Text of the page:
Yahoo and Hewlett Packard started in Silicon Valley, years ago. Now, venture capitalists looking for the next big thing can go to /*Plug And Play*/.
It's a sort of co - op for /*startups*/ where paying rent will get an /*entrepreneur*/ office space, instant technical infrastructure, and monthly meetings with potential investors.
"So the infrastructure takes three to six months for people to finalize and get going. That's one part, but the huge aspect like I said, is getting plugged in, networking with the right individuals and getting going right off the bat," said Shobeir Shobeiri, from Plug And Play.
Access to Plug And Play directors' rolodex doesn't come cheap. Rent for one of these spots costs up to $5,000 a month.
"We need money and we need a good team," said Andrew Greenstein, Bo Jam co-founder.
Greenstein moved in two weeks ago. Everything he's spending to launch Bo Jam, an online music collaboration program, is coming out of his own pocket. He's hoping the investment in Plug And Play pays off.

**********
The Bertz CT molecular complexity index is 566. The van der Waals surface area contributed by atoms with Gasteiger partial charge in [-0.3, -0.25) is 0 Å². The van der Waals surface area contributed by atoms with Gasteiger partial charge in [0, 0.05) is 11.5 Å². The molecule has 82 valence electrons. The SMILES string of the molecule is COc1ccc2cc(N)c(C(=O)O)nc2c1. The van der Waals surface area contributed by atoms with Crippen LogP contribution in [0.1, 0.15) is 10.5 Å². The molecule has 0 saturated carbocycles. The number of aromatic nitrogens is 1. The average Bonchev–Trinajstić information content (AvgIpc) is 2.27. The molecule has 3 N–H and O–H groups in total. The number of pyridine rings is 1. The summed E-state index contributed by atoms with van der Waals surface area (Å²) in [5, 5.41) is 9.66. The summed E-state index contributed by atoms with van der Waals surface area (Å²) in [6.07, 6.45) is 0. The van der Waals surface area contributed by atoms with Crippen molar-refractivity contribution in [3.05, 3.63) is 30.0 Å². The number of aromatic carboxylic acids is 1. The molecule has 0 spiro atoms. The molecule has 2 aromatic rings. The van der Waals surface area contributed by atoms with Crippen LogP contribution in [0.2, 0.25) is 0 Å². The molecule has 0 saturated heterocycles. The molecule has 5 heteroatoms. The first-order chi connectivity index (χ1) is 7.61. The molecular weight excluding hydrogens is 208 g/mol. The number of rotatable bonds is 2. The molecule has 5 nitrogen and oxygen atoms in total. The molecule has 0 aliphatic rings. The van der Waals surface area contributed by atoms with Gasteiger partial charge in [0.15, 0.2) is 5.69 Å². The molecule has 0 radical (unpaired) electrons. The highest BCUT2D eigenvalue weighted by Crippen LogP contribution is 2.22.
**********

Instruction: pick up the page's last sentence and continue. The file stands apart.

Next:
"The location is good and it provides a sense of respectability to be based out of Palo Alto and Silicon Valley," said Greenstein.
Plug And Play developers consider these offices technology campuses and themselves guidance counselors for the college-age entrepreneurs they expect to fill these offices.
"I think for young entrepreneurs this can be very comfortable because it's kind of like living in a dormitory, but instead of sleeping there, you're working there," said Larry Magid, a tech analyst.
Magid thinks the concept of having dozens of start ups under one roof , is a good one. Even though Plug And Play has two other locations in the Bay Area, his concern is the company's stability in this down economy.
"Any venture, and new venture in concept is subject to fail and I would hate to be one of their tenants if these guys went out of business. It's may not likely, but it's certainly possible," said Magid.
This 25-year-old hope the odds are in his favor. Regardless, he's returning to law school in the fall.